• Return to the boxing stance

Boxers Right Hook

The right hook is a slower and much easier punch to anticipate when compared to left hooks, therefore the right hook needs to be used only in a combination or when a relatively safe chance occurs.

Boxers Right Hook
Boxers Right Hook
  • From your guard position, the right elbow is raised, nearly parallel to the ground, so that the arm forms a hook shape.
  • Keep your arm up, dropping it low lets your opponent know that you are preparing to throw this punch.
  • The fist is turned either palm straight down for any close opponent, or your palm faces you for any opponents that are further away.
  • The arm remains in a fixed 90-degree angle and the punch is delivered by pivoting the right foot, right leg, and torso in a powerful, one-piece rotating action.
  • As your punch is delivered, the relaxed closed fist steadily clenches and is totally clenched right before impact.
  • The fist is then instantly relaxed. and brought back the quickest way to your original guard position.

Like with the majority of all punches, the Right Hook should be thrown following the Jab or as part of a combination.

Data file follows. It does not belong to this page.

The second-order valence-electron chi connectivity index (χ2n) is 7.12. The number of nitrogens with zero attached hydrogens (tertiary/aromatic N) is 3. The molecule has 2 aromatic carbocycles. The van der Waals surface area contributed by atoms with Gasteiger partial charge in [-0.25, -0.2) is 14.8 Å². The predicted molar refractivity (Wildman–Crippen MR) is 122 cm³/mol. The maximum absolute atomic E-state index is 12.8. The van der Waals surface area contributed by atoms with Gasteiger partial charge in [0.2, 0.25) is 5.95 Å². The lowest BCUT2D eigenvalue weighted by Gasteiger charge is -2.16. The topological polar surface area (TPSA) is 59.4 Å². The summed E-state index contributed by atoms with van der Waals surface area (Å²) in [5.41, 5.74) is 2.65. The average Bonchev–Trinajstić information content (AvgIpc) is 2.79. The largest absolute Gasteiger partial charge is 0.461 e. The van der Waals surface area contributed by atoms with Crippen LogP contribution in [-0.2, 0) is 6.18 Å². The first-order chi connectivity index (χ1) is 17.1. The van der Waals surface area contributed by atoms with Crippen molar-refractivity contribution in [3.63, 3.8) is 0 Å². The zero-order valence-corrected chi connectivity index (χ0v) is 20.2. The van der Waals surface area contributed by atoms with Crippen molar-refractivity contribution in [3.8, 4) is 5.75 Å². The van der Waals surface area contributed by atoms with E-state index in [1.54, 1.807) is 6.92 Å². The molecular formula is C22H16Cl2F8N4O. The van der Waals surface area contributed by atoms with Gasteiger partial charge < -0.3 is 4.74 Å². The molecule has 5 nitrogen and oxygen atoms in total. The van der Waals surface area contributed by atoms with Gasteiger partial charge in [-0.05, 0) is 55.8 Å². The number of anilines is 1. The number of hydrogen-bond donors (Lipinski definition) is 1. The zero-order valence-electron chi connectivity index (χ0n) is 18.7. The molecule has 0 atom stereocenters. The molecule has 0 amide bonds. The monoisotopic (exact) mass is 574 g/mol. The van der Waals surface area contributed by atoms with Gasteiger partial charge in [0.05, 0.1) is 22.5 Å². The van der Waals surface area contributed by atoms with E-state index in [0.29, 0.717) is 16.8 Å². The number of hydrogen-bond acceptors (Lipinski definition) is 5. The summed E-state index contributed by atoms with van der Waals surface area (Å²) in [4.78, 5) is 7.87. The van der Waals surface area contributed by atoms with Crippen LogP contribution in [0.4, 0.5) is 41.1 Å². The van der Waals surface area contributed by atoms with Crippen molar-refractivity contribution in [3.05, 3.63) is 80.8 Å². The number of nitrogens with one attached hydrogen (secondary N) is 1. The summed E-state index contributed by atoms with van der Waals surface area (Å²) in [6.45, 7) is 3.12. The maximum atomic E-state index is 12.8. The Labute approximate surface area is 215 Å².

Leading with the right hook is not recommended, especially if you miss your opponent where you will be then left off-balance and vulnerable to a counter punch.

Take into account that straight punches are excellent counters for right hooks.

Check

  • Stand in the boxing stance.
  • The Body rotates towards the rear side just a bit.
  • Your Bodyweight shifts to the rear leg.
  • Maintain the lead hand up and close to the chin.
  • Swing the rear arm to the target.
  • Keep the elbow bent and at 90 degrees.
  • Maintain your eyes on the opponent.
  • Knuckles point to the opponent (if further away), or Knuckles point upward (if opponent close)
  • After hitting the target, retract the arm quickly along the shortest path possible.